Monday, July 16, 2012

Bear - 1997 to 2012

About 15 years ago, our 12 year old daughter wanted a dog.  I guess one reason was because our family dog, Shasta, has recently passed away.  But more than that, this daughter has always been an animal lover.  All she wanted to do during her teenage years was to move to Africa and save the cheetahs.  But that is another story.  She wanted a dog really bad, in a "Where the Red Fern Grows" kind of way, without really caring what kind of a dog that was.  She would put newspaper clippings for free dogs to a good home on our pillows at night.  This went on for some time.  So when Christmas was getting close we went out to Grantsville and found 'Bear'.  This puppy got it's name because of the shape of her head - kind of like a bear.  She was all black with a spot of white on her chest.  She never did have a tail - I don't remember removing it - so the deed must have been done before we got her.  We brought her home Christmas eve, and then tried to keep her quiet in a box in a closet for a surprise the next morning.

Bear grew up to be a very powerful dog.  She never learned to walk calmly beside you.  She was always pulling.  The kids had her pull them on sleds in the winter and on roller-blades in summer.  She like to herd, but the only thing she ever had to herd was small children.  The more they ran from her, the more she liked it.  She was not good at fetch, in fact she would retrieve ball or frisbee and just lay down on it.  We tried to have her be an inside dog, but it never really worked very well.  She was well house broken, but she was just too big.  She liked to get up on the couch whenever she could.  If we left her in the house, she would be up on the couch until we came through the front door.  She had absolutely no poker face - "what? me?  i wasn't on the couch".  She once had a difference of opinion as to who should eat a chocolate - and one of our sons got a pierced ear over it.

When we moved to Virginia, she traveled the 2,000 miles in a crate in the back of the Suburban.  We let her run free for a while at Adaom-ondi-ahmam, but she came back.  I think my wife's idea of living in Virginia including having all of the animals run free.  That works fine for cats, but dogs, rabbits and turtles - not so much.  I don't know how many times we had to bail Bear out of jail after she was picked up by animal control usually after a thunderstorm.  You will remember that she has a bear shaped head and so her neck was about the thickest part of her and it made it really easy for her to slip out of a collar.  We did what we could to restrain her.  I even put in a invisible fence - complete with a shock collar.  That actually worked for a while, until she decided she would rather run and get shocked than stay in the yard.  And this was not any small yard.  We allowed her about 2 acres.  After that, she spent most of her time on a zip line - a rope stretched between the house and some distant tree with a pulley attached to her leash and collar.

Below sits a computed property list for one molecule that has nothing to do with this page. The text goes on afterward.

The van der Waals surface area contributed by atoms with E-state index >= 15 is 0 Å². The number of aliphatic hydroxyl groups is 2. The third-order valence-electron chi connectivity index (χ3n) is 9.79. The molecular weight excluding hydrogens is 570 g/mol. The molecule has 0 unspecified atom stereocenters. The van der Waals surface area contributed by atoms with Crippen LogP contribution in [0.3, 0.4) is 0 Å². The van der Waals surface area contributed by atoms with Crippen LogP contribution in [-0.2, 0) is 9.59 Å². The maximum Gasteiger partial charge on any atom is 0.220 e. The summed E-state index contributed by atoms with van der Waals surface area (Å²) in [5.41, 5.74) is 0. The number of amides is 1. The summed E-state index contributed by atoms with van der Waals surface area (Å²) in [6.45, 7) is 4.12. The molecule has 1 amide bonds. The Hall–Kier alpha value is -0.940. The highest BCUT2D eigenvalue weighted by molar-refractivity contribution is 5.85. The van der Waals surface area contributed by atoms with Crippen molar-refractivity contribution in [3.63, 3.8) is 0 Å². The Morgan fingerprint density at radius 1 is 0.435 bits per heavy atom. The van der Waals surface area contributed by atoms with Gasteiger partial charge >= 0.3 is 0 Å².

On a Thanksgiving Day, Hobbit showed up and stayed.  The two of them were good friends for the last 7 or so years.  Over the last couple of years, Bear started to show some grey around the muzzle and started to slow down some.  She would still pull, but she got tired easier and towards the end her hind legs would shake.  The day we had to take her to the vet, my wife brushed her for a long time.  She seemed to appreciate that.

Rest in peace Old Bear.  It's lonely without seeing you on the back deck every morning.  


  1. Thanks for putting this together. I love reminiscing and am grateful for the time that Bear has been a part of our lives. I will miss her. Her love for running has been a challenge but her enthusiasm for life never has. Her eyes have always sparkled and her mind always alert and keen. I am grateful for her.

  2. We still need to post some awesome pictures of her.